My first exposure to Gray (and to Jonathan Demme) was Swimming to Cambodia, a work that finds Gray seated behind a desk with a glass of water before him, talking and talking and talking about his experiences in Cambodia while filming Roland Joffe’s The Killing Fields. His brief cameo as an ambassador evacuating the embassy is presented here in brief, the only time that we cut away from Gray and his story of doing Thai stick, swimming in the ocean, and wondering what it is that it’s all about. There are signs of doom everywhere in Swimming to Cambodia, the whole thing has an apocalyptic air and when Gray talks about ebbs and flows, Demme rocks his camera back and forth. It’s lulling in the way a cuddle from a madman would be: insidious, menace in the soothing tones of Gray’s carefully-practiced meter and verse. “I’m basically a fearful person. A phobic person” Gray tells us during the course of his spoken-word memoir, and then he tells of leaving his body behind in the shark-infested waters off the coast of where they’re filming, hearing Joffe in his peculiar baritone calling out to him as he drifts farther into the black, and Gray, the phobic person, feels “rocked to terrific sleep.” I watched Swimming to Cambodia often after the death of my own father, looking in my grief for a little of that “perfect moment” I think. Awash with so much of that particular varietal of angry grape, I think for a time that I really understood the blue mood Gray represented.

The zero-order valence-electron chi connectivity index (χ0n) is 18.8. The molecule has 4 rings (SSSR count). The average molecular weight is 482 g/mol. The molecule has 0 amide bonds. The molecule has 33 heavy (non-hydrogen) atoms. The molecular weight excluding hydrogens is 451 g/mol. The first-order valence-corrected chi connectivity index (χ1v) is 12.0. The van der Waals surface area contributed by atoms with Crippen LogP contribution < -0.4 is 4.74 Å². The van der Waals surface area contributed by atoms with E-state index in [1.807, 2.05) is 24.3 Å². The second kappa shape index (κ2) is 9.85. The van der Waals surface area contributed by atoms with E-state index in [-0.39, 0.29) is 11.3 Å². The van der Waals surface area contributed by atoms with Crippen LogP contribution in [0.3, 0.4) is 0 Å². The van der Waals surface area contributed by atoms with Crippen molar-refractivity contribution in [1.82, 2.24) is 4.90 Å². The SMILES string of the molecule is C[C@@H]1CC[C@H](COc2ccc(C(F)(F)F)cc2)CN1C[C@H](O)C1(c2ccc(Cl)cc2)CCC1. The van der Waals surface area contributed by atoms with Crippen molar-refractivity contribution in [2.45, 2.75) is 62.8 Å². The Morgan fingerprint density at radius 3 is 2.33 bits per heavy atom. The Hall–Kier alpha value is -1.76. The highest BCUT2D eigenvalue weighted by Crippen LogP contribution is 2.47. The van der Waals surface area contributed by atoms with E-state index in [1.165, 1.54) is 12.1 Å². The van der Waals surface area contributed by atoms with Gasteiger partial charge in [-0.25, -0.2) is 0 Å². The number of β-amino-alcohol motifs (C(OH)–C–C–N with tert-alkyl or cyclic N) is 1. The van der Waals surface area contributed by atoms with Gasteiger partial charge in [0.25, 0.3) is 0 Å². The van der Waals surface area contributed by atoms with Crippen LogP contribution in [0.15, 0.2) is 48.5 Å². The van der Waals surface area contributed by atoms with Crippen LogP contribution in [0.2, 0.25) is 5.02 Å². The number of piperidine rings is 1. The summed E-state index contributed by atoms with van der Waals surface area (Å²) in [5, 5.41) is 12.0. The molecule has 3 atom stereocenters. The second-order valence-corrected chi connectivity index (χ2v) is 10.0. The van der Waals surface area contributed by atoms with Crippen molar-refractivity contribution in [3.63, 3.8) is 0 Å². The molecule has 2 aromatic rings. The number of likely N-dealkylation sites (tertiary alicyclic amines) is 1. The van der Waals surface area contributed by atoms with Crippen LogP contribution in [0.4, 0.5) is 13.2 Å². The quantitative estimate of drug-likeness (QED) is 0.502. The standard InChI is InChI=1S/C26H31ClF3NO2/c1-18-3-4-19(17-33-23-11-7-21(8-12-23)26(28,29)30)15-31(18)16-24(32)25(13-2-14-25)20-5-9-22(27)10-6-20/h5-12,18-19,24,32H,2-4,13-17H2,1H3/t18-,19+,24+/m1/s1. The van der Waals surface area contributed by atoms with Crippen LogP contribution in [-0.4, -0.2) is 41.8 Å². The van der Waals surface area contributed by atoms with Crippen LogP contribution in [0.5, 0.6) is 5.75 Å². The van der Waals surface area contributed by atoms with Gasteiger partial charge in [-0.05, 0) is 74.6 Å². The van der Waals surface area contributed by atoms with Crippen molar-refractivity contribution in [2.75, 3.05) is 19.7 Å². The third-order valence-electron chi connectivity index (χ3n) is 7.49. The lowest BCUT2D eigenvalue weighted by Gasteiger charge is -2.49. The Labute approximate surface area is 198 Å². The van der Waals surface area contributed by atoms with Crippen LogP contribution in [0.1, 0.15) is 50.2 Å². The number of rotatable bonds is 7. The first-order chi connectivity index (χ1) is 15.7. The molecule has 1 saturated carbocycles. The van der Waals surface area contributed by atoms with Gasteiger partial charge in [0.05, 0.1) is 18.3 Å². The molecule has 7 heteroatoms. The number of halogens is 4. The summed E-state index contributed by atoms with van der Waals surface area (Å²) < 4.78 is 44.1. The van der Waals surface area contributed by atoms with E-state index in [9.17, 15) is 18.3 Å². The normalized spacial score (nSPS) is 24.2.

But the picture itself: Swimming to Cambodia is a masterpiece of the directing and editing arts. It’s as complicated a film as any in Demme’s long and diverse career of showier pictures (Silence of the Lambs, Philadelphia, The Manchurian Candidate and so on), demonstrating of all things that Demme at his best has a deep understanding of his subject matter and uses film as a kind of scalpel to peel back the layers of sign and signifier. Gray was my first exposure to a performer who was his own meta-persona – inseparable from the characters that he played not out of an inability to play something other, but out of too intimate a time spent in his headspace. Demme is the victim, too, of Gray’s invasive neurosis and Swimming to Cambodia is a diary of the passing of a verbal disease. We experience suture with a man in the process of eloquent self-analysis and the danger of that reverse-transference does something to the fabric of the cinema. The screen becomes elastic and we’re formulated to our chairs.